26 December 2019
In the spring of 2017 Roel Vermeulen - just appointed as Professor of Environmental Epidemiology and Exposome Analysis at Utrecht University - launched the Utrecht Exposome Hub. The aim? To gain more insight into all of the non-genetic factors which, in interaction with each other, influence health. In other words, to understand the exposome better. Thanks to several prestigious grants that he subsequently received, he was able to put exposome research firmly on the international map.
One of the grants came from the Netherlands Organisation for Scientific Research (NWO), which in 2019 awarded Exposome-NL a subsidy of 17,4 million euro from its ‘Gravitation' programme. The participating institutes themselves are contributing an additional 8 million euros. Vermeulen is confident the funding will lead to real impactful findings and talks about the consortium's big ambitions.
What we eat and drink, the air we breathe, our social interactions and lifestyle choices such as exercise, are all examples of the non-genetic factors that influence our health and which together constitute the exposome. The biological reaction of an individual to these factors is also part of the exposome, which drives at least 70 percent of the development of chronic illnesses. The other 30 percent is dependent on genetic factors, the genome.
Vermeulen: 'We know far less about the exposome than we do about the human genome. So far, we only understand about half of the disease burden for which we know the environment plays a role. If we want to prevent people from becoming ill, then we need to understand the other half too. We therefore want to systematically analyse the exposome for the first time.' Until recently, researchers did not have the methods and techniques needed to do this en mass. However, thanks to progress in the use of satellites, wearables, modelling and biomedical measurements, they can now do this research.
Measuring and analysing the exposome is a complex undertaking. 'The ambitions are huge, and in ten years’ time, we want to have achieved three concrete objectives with the consortium. First of all, we want to have described the exposome of the Dutch population. In other words, we want to know which non-genetic factors play a role in the development of chronic diseases and how those factors are interacting with each other.' The scientists will start with research into the causes of cardiovascular diseases and diabetes type 2, but ultimately the exposome applies to all chronic diseases and conditions.
Knowledge of the risk factors, individual biological characteristics, and lifestyle and exercise patterns will enable us to give tailored advice.
'The second goal is to produce an exposome map, a sort of Google Maps, but then with the risk factors for diseases, such as air quality, green, food environments and the possibilities for physical exercise. That will enable policymakers to see where there are hotspots with few or many risk factors. That is important, because the health inequities in the world are large.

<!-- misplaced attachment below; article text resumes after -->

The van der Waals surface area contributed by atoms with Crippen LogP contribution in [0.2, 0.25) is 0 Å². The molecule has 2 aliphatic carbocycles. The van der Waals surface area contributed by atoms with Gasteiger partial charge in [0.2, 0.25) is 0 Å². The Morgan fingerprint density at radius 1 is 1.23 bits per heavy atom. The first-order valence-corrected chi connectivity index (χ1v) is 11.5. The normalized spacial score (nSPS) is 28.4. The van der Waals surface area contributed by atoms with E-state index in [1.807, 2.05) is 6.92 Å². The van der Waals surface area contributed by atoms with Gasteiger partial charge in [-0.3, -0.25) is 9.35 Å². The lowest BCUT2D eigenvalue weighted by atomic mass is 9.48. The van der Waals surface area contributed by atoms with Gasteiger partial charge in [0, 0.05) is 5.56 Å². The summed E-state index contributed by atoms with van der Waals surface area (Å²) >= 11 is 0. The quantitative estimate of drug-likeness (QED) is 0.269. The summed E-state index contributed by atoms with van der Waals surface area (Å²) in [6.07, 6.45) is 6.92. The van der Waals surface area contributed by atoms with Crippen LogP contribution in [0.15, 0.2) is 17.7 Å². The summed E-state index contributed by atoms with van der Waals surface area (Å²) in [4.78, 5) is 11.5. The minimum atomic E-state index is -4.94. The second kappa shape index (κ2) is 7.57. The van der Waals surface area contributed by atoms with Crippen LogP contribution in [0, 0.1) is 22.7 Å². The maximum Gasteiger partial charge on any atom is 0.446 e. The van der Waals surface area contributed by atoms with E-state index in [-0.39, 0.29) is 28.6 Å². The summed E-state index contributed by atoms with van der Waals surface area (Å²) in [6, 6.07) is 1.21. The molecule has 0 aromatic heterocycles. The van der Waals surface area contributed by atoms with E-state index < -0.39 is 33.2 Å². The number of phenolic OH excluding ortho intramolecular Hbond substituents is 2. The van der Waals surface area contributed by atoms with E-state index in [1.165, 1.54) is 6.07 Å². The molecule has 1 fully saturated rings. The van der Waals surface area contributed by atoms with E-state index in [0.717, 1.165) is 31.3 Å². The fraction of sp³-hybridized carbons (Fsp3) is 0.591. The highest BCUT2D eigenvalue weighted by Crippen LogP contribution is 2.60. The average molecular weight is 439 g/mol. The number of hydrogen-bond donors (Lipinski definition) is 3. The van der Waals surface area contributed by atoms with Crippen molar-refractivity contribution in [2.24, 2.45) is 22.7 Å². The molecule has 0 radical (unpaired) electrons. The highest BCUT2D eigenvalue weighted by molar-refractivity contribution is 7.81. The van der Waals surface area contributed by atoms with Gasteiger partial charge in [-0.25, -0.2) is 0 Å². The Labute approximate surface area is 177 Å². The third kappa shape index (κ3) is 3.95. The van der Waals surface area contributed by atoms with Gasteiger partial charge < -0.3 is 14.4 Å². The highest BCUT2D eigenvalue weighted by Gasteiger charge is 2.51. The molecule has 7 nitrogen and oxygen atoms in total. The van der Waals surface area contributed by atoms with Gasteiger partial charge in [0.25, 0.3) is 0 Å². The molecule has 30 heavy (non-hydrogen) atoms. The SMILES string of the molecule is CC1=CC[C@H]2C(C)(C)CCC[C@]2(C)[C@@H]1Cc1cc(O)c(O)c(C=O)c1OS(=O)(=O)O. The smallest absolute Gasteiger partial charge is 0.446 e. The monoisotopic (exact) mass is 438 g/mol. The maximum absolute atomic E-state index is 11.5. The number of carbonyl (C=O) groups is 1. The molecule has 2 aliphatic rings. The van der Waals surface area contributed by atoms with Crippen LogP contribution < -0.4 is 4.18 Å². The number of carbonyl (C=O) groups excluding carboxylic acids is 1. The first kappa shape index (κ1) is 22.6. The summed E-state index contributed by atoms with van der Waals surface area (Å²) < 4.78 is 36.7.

Even here in Utrecht, people who live in the best neighbourhoods live on average twelve years longer in good health than people in the poorer neighbourhoods.' The third and last ambition of Vermeulen and his colleagues is to use the exposome map and biological measurements as a basis for issuing advice for a longer, healthier life at the individual level. 'Knowledge of the risk factors, individual biological characteristics, and lifestyle and exercise patterns will enable us to give tailored advice.'
The Dutch consortium is a team of top scientists from different disciplines such as epidemiologists, geographers, sociologists, chemists, biomedics and ethicists. 'Thanks to this unique collaboration, we believe that we can unravel the exposome. Our partners are experts in their discipline, have unique knowledge and develop state-of-the-art technologies. By consolidating our strengths, we can make a difference and remain at the top internationally.'
Vermeulen will also implement the exposome research within veterinary medicine. 'With the help of small sensors, we recently described the chemicals cats are exposed to. Besides giving us a better understanding of diseases in cats, this knowledge can also provide us with new insights into potential exposure risks for people and how these could influence human health.
To achieve our goal, we need to know the causes of chronic illnesses and be able to intervene effectively to address these causes.
Up until now, knowledge about the impact of non-genetic factors did not result in a sufficiently effective approach. 'Although we all know about the detrimental consequences of unhealthy nutrition and little exercise, the prevalence of cardiometabolic diseases, like cardiovascular diseases and diabetes type 2, is rising. So setting up effective intervention programmes is an important aspect of the exposome research. We suspect that the current intervention programmes are too general in nature. We therefore want to develop programmes for specific groups or individuals. With this, we hope that in ten years’ time, people will stay healthy for up to three to four years longer."
This article was published in the Vetscience Magazine of Utrecht University, Faculty of Veterinary Medicine (Nr. 6, december 2019)
Exposome-NL is a Dutch consortium of over fifty scientists from different disciplines, universities and medical centres. Together the scientists will systematically sequence the environmental factors influencing our health.Read More